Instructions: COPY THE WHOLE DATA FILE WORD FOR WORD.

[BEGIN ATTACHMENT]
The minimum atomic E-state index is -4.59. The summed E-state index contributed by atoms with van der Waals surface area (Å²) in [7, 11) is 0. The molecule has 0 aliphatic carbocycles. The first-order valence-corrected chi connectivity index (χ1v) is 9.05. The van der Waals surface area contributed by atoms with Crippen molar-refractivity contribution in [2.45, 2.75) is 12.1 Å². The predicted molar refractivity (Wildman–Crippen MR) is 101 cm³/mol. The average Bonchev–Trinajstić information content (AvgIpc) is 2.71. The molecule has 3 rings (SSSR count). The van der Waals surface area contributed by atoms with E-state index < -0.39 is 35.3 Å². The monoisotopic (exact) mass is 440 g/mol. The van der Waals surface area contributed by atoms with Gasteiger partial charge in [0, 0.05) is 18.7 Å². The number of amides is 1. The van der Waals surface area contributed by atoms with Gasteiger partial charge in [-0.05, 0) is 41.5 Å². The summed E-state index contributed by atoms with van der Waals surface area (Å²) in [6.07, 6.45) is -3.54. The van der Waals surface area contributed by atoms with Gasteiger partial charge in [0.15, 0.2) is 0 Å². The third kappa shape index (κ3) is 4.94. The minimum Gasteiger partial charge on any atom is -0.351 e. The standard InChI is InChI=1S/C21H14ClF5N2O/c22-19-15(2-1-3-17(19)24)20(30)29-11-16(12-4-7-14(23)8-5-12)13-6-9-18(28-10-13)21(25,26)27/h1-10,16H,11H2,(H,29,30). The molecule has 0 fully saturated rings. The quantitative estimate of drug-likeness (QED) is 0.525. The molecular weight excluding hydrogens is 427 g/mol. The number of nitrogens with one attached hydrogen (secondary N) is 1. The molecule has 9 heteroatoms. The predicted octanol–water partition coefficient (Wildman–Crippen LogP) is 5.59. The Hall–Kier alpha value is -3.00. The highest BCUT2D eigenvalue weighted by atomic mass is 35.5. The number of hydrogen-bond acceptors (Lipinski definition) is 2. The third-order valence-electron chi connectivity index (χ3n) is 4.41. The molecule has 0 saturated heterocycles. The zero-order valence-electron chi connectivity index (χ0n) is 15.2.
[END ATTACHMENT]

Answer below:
The minimum atomic E-state index is -4.59. The summed E-state index contributed by atoms with van der Waals surface area (Å²) in [7, 11) is 0. The molecule has 0 aliphatic carbocycles. The first-order valence-corrected chi connectivity index (χ1v) is 9.05. The van der Waals surface area contributed by atoms with Crippen molar-refractivity contribution in [2.45, 2.75) is 12.1 Å². The predicted molar refractivity (Wildman–Crippen MR) is 101 cm³/mol. The average Bonchev–Trinajstić information content (AvgIpc) is 2.71. The molecule has 3 rings (SSSR count). The van der Waals surface area contributed by atoms with E-state index < -0.39 is 35.3 Å². The monoisotopic (exact) mass is 440 g/mol. The van der Waals surface area contributed by atoms with Gasteiger partial charge in [0, 0.05) is 18.7 Å². The number of amides is 1. The van der Waals surface area contributed by atoms with Gasteiger partial charge in [-0.05, 0) is 41.5 Å². The summed E-state index contributed by atoms with van der Waals surface area (Å²) in [6.07, 6.45) is -3.54. The van der Waals surface area contributed by atoms with Gasteiger partial charge in [0.15, 0.2) is 0 Å². The third kappa shape index (κ3) is 4.94. The minimum Gasteiger partial charge on any atom is -0.351 e. The standard InChI is InChI=1S/C21H14ClF5N2O/c22-19-15(2-1-3-17(19)24)20(30)29-11-16(12-4-7-14(23)8-5-12)13-6-9-18(28-10-13)21(25,26)27/h1-10,16H,11H2,(H,29,30). The molecule has 0 fully saturated rings. The quantitative estimate of drug-likeness (QED) is 0.525. The molecular weight excluding hydrogens is 427 g/mol. The number of nitrogens with one attached hydrogen (secondary N) is 1. The molecule has 9 heteroatoms. The predicted octanol–water partition coefficient (Wildman–Crippen LogP) is 5.59. The Hall–Kier alpha value is -3.00. The highest BCUT2D eigenvalue weighted by atomic mass is 35.5. The number of hydrogen-bond acceptors (Lipinski definition) is 2. The third-order valence-electron chi connectivity index (χ3n) is 4.41. The molecule has 0 saturated heterocycles. The zero-order valence-electron chi connectivity index (χ0n) is 15.2.